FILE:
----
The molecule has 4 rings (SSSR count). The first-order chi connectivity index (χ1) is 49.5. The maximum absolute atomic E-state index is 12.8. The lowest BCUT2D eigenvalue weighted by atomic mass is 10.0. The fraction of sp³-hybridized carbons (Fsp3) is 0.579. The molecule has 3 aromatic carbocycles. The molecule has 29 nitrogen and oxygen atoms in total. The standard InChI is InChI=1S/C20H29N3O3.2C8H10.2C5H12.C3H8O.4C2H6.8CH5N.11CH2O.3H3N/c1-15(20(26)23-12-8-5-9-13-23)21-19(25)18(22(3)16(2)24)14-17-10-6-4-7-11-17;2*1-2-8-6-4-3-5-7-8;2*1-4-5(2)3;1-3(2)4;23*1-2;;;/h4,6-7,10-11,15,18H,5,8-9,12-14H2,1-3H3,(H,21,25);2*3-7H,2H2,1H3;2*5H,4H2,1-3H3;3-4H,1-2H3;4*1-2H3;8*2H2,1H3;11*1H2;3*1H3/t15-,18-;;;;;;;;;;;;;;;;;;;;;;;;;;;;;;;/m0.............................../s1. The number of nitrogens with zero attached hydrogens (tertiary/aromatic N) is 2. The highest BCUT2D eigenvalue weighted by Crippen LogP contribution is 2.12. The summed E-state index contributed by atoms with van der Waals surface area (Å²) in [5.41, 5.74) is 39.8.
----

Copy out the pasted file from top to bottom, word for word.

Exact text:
The molecule has 4 rings (SSSR count). The first-order chi connectivity index (χ1) is 49.5. The maximum absolute atomic E-state index is 12.8. The lowest BCUT2D eigenvalue weighted by atomic mass is 10.0. The fraction of sp³-hybridized carbons (Fsp3) is 0.579. The molecule has 3 aromatic carbocycles. The molecule has 29 nitrogen and oxygen atoms in total. The standard InChI is InChI=1S/C20H29N3O3.2C8H10.2C5H12.C3H8O.4C2H6.8CH5N.11CH2O.3H3N/c1-15(20(26)23-12-8-5-9-13-23)21-19(25)18(22(3)16(2)24)14-17-10-6-4-7-11-17;2*1-2-8-6-4-3-5-7-8;2*1-4-5(2)3;1-3(2)4;23*1-2;;;/h4,6-7,10-11,15,18H,5,8-9,12-14H2,1-3H3,(H,21,25);2*3-7H,2H2,1H3;2*5H,4H2,1-3H3;3-4H,1-2H3;4*1-2H3;8*2H2,1H3;11*1H2;3*1H3/t15-,18-;;;;;;;;;;;;;;;;;;;;;;;;;;;;;;;/m0.............................../s1. The number of nitrogens with zero attached hydrogens (tertiary/aromatic N) is 2. The highest BCUT2D eigenvalue weighted by Crippen LogP contribution is 2.12. The summed E-state index contributed by atoms with van der Waals surface area (Å²) in [5.41, 5.74) is 39.8.